The tragedy in Sutherland Springs is sparking some serious questions about domestic violence especially among victims.

"I'm grateful for everything I foresee in my future," said Lovinah Igbani. "I'm grateful for the air I'm breathing right now."

Times for Igbani are good. She's studying at Houston Community College and planning to transfer to the University of Houston to complete a degree in social work. She's even doing outreach at area prisons.

"The joy I get from it money can't buy and it's something I can't even explain. It's a high I've never had in my life," she said.

The high she's feeling now is contrasted with the rock bottom she experienced after she met a guy nearly 10 years ago.

"I just thought he was the one from early on in our relationship," she said. "Early on in the relationship though the abuse started immediately."

Igbani said he always apologized, but the abuse continued.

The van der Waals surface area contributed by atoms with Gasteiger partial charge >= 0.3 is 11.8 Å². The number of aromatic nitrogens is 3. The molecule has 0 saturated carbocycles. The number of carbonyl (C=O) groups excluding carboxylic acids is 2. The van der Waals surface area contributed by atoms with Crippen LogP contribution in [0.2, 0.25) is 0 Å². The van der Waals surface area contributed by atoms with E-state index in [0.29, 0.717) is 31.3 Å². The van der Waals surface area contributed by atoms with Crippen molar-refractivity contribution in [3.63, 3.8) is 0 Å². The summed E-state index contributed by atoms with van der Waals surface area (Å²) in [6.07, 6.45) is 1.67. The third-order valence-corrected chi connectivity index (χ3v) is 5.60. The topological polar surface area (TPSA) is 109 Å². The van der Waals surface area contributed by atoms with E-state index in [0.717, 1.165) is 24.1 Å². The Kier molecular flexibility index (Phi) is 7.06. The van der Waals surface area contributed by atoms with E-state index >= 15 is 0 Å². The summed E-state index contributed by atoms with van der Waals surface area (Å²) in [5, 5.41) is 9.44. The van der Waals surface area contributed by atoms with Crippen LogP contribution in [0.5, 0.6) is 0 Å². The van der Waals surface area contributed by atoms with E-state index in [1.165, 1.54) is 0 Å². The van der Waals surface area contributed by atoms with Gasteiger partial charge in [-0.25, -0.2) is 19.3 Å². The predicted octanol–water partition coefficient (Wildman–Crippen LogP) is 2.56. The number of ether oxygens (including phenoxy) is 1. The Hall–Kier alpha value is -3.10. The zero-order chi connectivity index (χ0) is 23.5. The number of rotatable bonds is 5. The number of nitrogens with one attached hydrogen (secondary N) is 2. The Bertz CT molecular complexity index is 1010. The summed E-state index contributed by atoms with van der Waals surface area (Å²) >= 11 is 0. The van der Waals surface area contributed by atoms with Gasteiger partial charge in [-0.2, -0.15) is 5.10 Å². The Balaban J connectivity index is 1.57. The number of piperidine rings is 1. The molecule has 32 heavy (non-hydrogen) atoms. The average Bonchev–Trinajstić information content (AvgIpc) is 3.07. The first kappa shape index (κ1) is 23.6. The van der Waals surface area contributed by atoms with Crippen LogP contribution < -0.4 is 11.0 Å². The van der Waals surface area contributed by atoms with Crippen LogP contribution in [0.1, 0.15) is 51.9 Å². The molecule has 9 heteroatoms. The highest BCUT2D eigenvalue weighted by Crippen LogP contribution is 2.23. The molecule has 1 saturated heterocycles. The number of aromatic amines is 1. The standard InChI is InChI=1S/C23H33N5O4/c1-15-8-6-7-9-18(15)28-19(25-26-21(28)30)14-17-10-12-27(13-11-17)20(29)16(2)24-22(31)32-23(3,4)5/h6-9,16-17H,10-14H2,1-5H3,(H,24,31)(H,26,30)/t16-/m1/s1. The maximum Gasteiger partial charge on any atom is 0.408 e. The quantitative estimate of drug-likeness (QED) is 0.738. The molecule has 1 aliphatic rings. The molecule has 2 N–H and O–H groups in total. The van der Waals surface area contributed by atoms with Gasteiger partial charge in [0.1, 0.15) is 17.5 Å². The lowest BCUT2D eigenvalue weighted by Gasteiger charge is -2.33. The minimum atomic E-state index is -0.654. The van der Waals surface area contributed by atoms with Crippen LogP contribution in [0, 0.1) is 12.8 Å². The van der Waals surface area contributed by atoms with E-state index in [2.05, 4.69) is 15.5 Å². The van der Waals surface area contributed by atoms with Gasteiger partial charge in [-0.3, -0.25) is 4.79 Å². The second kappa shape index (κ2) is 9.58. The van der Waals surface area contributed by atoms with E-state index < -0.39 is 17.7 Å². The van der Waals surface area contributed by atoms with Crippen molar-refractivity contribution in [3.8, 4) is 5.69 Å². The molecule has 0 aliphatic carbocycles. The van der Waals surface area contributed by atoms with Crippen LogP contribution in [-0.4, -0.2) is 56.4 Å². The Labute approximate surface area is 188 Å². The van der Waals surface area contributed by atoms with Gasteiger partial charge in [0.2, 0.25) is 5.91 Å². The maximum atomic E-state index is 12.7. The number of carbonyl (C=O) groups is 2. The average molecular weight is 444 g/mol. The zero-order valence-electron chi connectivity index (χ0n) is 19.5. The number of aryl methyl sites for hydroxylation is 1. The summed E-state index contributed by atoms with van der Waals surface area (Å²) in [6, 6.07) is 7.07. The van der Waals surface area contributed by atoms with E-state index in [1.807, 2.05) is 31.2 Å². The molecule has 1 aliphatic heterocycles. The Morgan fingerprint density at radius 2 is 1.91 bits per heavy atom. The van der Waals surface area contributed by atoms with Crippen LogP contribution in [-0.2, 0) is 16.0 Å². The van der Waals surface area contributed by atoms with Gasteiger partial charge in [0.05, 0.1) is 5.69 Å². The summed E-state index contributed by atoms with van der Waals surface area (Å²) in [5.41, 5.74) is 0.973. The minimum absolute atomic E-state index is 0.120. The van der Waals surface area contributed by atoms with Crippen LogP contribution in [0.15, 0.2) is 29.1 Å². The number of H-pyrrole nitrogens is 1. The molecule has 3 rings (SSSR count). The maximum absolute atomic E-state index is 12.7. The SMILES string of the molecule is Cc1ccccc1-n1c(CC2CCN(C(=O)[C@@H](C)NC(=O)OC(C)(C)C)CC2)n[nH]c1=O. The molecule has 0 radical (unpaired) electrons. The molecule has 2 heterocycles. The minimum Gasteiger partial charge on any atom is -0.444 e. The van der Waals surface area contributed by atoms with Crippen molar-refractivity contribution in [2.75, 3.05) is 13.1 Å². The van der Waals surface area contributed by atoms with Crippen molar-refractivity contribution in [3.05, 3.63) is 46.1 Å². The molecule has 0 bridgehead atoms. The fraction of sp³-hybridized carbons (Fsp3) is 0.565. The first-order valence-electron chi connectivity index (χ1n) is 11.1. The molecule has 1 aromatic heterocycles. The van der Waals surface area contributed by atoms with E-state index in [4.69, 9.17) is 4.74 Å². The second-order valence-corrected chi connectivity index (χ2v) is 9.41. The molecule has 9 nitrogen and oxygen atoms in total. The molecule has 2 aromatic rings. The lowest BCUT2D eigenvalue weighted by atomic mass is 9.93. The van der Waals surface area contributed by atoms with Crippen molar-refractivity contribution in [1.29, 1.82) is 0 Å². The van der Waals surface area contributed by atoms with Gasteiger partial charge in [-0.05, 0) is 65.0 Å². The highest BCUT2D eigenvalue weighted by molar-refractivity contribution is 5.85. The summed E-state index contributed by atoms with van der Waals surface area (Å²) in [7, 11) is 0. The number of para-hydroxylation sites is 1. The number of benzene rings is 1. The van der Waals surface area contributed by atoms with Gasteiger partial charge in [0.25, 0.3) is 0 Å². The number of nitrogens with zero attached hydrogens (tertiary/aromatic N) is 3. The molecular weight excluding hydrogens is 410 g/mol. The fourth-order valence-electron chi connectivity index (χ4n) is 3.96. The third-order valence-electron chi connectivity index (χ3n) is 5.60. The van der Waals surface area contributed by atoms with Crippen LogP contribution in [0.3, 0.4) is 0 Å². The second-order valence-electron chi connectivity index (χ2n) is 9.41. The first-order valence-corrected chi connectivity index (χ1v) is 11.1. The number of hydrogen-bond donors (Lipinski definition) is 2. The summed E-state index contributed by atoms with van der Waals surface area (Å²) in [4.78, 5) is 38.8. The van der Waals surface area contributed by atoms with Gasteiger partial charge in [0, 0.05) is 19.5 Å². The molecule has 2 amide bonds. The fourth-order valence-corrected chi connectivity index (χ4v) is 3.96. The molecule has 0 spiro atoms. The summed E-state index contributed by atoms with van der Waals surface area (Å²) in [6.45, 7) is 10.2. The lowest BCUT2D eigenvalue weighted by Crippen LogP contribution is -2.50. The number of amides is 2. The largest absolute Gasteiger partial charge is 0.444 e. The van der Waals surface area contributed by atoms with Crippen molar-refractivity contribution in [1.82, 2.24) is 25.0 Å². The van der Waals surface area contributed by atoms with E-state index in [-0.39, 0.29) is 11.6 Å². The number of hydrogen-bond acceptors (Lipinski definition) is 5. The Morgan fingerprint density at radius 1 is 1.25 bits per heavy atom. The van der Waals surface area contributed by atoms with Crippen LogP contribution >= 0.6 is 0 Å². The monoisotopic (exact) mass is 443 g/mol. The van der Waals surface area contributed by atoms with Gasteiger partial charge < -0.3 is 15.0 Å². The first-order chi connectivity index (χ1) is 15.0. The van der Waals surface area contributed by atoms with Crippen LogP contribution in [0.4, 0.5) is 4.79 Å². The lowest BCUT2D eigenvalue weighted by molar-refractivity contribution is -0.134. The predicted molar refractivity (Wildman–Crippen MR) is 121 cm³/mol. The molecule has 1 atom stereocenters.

"I was too embarrassed. I never told a close friend, never told anyone, no one," she said. "I'm really close to my sisters but I'm really ashamed that I was in a situation and I wasn't sure I wanted to get out at that time either."

Three years later she confided in a pastor who told her about the Houston Area Women's Center. Igbani said she almost didn't go to the shelter because she was afraid.

"It's still a very private issue that stays in the home so it's very difficult for survivors to connect and talk about it and realize how common domestic violence is," said Aly Jacobs, manager of counseling and advocacy at the women's center.

Ignabi is now encouraging others in similar situations to reach out for help.

"If you're still alive and you're going through it, reach out, talk to somebody, just pick up the phone and call somebody," she said. "It can save your life."

If you need help, there's a domestic violence help hotline. The number is 713-528-2121